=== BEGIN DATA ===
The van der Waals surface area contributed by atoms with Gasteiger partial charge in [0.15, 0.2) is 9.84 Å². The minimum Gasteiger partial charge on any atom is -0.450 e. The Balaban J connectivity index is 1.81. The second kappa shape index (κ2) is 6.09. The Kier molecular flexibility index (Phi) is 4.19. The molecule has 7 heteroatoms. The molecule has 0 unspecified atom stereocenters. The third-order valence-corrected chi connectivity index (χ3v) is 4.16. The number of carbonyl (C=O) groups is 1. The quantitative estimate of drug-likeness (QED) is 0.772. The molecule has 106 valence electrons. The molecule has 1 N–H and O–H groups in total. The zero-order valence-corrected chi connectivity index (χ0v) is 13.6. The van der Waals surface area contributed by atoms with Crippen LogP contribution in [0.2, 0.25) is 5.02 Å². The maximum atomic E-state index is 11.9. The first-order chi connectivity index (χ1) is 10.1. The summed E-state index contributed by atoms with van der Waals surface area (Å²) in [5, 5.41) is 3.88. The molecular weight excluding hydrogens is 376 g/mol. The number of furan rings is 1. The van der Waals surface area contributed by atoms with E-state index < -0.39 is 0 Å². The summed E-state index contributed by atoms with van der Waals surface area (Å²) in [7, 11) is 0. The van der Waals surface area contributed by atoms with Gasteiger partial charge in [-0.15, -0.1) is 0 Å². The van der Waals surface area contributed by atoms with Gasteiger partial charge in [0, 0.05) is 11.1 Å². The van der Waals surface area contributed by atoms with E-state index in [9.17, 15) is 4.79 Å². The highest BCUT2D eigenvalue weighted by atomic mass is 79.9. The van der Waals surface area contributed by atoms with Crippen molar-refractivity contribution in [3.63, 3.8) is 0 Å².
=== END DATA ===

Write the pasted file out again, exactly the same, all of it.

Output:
The van der Waals surface area contributed by atoms with Gasteiger partial charge in [0.15, 0.2) is 9.84 Å². The minimum Gasteiger partial charge on any atom is -0.450 e. The Balaban J connectivity index is 1.81. The second kappa shape index (κ2) is 6.09. The Kier molecular flexibility index (Phi) is 4.19. The molecule has 7 heteroatoms. The molecule has 0 unspecified atom stereocenters. The third-order valence-corrected chi connectivity index (χ3v) is 4.16. The number of carbonyl (C=O) groups is 1. The quantitative estimate of drug-likeness (QED) is 0.772. The molecule has 106 valence electrons. The molecule has 1 N–H and O–H groups in total. The zero-order valence-corrected chi connectivity index (χ0v) is 13.6. The van der Waals surface area contributed by atoms with Crippen LogP contribution in [0.2, 0.25) is 5.02 Å². The maximum atomic E-state index is 11.9. The first-order chi connectivity index (χ1) is 10.1. The summed E-state index contributed by atoms with van der Waals surface area (Å²) in [5, 5.41) is 3.88. The molecular weight excluding hydrogens is 376 g/mol. The number of furan rings is 1. The van der Waals surface area contributed by atoms with E-state index < -0.39 is 0 Å². The summed E-state index contributed by atoms with van der Waals surface area (Å²) in [7, 11) is 0. The van der Waals surface area contributed by atoms with Gasteiger partial charge in [-0.15, -0.1) is 0 Å². The van der Waals surface area contributed by atoms with Gasteiger partial charge in [0, 0.05) is 11.1 Å². The van der Waals surface area contributed by atoms with E-state index in [9.17, 15) is 4.79 Å². The highest BCUT2D eigenvalue weighted by atomic mass is 79.9. The van der Waals surface area contributed by atoms with Crippen molar-refractivity contribution in [3.63, 3.8) is 0 Å².